Pressurized Air Tank Oil/Air Separation Efficiency Study

This presentation was made at CAASE18, The Conference on Advancing Analysis & Simulation in Engineering. CAASE18 brought together the leading visionaries, developers, and practitioners of CAE-related technologies in an open forum, to share experiences, discuss relevant trends, discover common themes, and explore future issues.

Resource Abstract

Caterpillar is developing compressed air tanks for drilling application in mining division. One of the main challenges in air tank design is to effectively separate and remove lubrication/cooling oil from air stream, to reduce end customer operating cost. Caterpillar teamed up with ANSYS to simulate oil/air separation process using DPM (Discrete Phase Model) on multiple tank designs, to understand and improve oil/air separation efficiency.



A 3D CAD model representing the tank interior as well as the discharge pipe was created and meshed. The mesh was imported into ANSYS FLUENT to setup material flow rates and boundary conditions. Since, the flow spirals through this tank, the choice of turbulence model is important. Realizable ke model with curvature correction is used to capture the turbulence in the flow field. Air is modeled as an ideal gas. In order to capture areas with high gradients, dynamic mesh adaption is used. After establishing a converged airflow path, oil droplets of a uniform diameter are introduced from the inlet, and are tracked in a coupled manner. A standard parcel release method is used to define the oil injection. Numerical techniques are used to under-relax and smooth out source terms. Unsteady tracking of discrete particles is coupled with steady airflow in order to model wall-film formation. Droplet film formation is captured at impingement walls, and subsequent stripping and separation of oil film is included. The KHRT model is used to model airborne breakup of oil particles. The capture efficiency is measured once steady state conditions are reached by monitoring the droplet flow rate across the top and bottom outlets. Droplet diameter and tank height are varied in subsequent simulations, to study their impact on the droplet flow rates across the outlets. Results are used to predict and correlate oil/air separation efficiency in tanks with different designs. Oil/air separation efficiency trend predictions are in good agreement with field data.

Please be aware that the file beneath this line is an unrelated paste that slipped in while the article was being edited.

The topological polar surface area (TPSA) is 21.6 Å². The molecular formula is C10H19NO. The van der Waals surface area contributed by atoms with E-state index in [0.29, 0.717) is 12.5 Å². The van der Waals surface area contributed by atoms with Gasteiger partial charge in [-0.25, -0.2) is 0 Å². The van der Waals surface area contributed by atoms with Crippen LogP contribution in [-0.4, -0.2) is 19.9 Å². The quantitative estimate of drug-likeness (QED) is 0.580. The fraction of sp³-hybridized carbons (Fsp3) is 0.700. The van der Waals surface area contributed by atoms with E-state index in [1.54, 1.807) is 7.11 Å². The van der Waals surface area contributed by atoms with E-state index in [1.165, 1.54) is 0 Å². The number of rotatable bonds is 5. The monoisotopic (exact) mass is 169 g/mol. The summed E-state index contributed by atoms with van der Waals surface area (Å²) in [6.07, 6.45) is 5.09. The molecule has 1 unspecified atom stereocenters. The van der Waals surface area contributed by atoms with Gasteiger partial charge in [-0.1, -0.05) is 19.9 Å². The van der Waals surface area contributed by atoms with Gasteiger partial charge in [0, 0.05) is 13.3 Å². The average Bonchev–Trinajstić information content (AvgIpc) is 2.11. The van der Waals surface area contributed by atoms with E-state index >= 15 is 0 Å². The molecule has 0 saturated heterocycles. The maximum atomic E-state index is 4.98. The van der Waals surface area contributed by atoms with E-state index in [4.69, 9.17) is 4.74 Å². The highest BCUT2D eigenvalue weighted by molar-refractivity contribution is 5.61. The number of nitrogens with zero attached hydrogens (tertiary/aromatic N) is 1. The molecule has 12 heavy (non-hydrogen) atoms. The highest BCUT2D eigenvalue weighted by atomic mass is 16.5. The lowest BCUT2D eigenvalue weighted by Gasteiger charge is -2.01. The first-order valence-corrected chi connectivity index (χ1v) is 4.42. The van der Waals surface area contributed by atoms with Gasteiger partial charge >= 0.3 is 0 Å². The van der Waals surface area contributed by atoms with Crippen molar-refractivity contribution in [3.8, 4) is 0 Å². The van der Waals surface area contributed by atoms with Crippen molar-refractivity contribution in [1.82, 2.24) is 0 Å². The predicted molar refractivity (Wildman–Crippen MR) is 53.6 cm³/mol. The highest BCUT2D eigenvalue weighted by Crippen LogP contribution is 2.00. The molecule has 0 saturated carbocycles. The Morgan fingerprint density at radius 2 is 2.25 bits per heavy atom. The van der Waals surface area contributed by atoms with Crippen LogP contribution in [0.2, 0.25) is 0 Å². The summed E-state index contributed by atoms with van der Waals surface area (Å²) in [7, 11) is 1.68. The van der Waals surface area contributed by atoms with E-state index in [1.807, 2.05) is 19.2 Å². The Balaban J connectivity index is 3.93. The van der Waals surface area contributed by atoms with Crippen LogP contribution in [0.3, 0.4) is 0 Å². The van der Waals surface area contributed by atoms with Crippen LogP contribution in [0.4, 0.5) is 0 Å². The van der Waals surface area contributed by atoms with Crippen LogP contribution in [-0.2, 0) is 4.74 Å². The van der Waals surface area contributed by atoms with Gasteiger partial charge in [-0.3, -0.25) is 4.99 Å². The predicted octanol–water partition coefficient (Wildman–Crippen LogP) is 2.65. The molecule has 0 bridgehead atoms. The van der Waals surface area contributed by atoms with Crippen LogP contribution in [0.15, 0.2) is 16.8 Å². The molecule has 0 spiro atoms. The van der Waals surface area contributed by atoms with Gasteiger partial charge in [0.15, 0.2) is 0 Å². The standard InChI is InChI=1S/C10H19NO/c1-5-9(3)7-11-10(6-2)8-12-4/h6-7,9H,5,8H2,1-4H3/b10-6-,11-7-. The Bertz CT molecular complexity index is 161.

Document Details

ReferenceCAASE_Jun_18_123
AuthorSarkar. S
LanguageEnglish
TypePresentation
Date 5th June 2018
OrganisationCaterpillar Inc.
RegionAmericas

Download


Back to Search Results